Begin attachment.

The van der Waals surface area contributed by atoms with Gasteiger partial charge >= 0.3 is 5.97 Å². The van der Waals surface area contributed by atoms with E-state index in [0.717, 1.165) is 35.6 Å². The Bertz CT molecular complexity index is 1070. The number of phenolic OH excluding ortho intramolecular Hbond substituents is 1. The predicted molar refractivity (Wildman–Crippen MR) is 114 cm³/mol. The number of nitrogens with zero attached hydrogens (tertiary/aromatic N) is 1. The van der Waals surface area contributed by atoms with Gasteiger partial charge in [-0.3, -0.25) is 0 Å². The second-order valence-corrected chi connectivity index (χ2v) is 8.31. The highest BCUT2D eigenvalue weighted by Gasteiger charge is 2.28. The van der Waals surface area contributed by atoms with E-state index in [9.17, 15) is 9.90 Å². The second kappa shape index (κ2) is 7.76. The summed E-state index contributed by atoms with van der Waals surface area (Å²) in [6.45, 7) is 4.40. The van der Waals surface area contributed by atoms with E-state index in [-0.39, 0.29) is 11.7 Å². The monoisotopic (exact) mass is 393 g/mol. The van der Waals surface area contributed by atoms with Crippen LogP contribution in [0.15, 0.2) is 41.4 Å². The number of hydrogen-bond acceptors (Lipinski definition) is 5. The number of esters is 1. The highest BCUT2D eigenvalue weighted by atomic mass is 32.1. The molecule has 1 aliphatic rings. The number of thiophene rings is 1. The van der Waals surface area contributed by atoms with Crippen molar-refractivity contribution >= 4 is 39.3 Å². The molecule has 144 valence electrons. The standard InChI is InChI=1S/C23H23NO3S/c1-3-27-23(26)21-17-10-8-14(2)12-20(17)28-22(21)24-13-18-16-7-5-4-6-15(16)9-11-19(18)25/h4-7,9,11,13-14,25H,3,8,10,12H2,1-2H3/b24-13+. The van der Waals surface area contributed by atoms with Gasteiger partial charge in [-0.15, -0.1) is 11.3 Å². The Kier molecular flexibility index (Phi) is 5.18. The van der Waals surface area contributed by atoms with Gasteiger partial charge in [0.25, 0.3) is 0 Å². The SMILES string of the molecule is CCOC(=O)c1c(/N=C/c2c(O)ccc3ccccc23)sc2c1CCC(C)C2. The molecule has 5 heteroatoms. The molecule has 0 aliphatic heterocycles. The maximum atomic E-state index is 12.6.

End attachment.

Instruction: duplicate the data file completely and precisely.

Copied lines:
The van der Waals surface area contributed by atoms with Gasteiger partial charge >= 0.3 is 5.97 Å². The van der Waals surface area contributed by atoms with E-state index in [0.717, 1.165) is 35.6 Å². The Bertz CT molecular complexity index is 1070. The number of phenolic OH excluding ortho intramolecular Hbond substituents is 1. The predicted molar refractivity (Wildman–Crippen MR) is 114 cm³/mol. The number of nitrogens with zero attached hydrogens (tertiary/aromatic N) is 1. The van der Waals surface area contributed by atoms with Gasteiger partial charge in [-0.3, -0.25) is 0 Å². The second-order valence-corrected chi connectivity index (χ2v) is 8.31. The highest BCUT2D eigenvalue weighted by Gasteiger charge is 2.28. The van der Waals surface area contributed by atoms with E-state index in [9.17, 15) is 9.90 Å². The second kappa shape index (κ2) is 7.76. The summed E-state index contributed by atoms with van der Waals surface area (Å²) in [6.45, 7) is 4.40. The van der Waals surface area contributed by atoms with E-state index in [-0.39, 0.29) is 11.7 Å². The monoisotopic (exact) mass is 393 g/mol. The van der Waals surface area contributed by atoms with Crippen LogP contribution in [0.15, 0.2) is 41.4 Å². The number of hydrogen-bond acceptors (Lipinski definition) is 5. The number of esters is 1. The highest BCUT2D eigenvalue weighted by atomic mass is 32.1. The molecule has 1 aliphatic rings. The number of thiophene rings is 1. The van der Waals surface area contributed by atoms with Crippen molar-refractivity contribution >= 4 is 39.3 Å². The molecule has 144 valence electrons. The standard InChI is InChI=1S/C23H23NO3S/c1-3-27-23(26)21-17-10-8-14(2)12-20(17)28-22(21)24-13-18-16-7-5-4-6-15(16)9-11-19(18)25/h4-7,9,11,13-14,25H,3,8,10,12H2,1-2H3/b24-13+. The van der Waals surface area contributed by atoms with Gasteiger partial charge in [-0.15, -0.1) is 11.3 Å². The Kier molecular flexibility index (Phi) is 5.18. The van der Waals surface area contributed by atoms with Gasteiger partial charge in [0.25, 0.3) is 0 Å². The SMILES string of the molecule is CCOC(=O)c1c(/N=C/c2c(O)ccc3ccccc23)sc2c1CCC(C)C2. The molecule has 5 heteroatoms. The molecule has 0 aliphatic heterocycles. The maximum atomic E-state index is 12.6.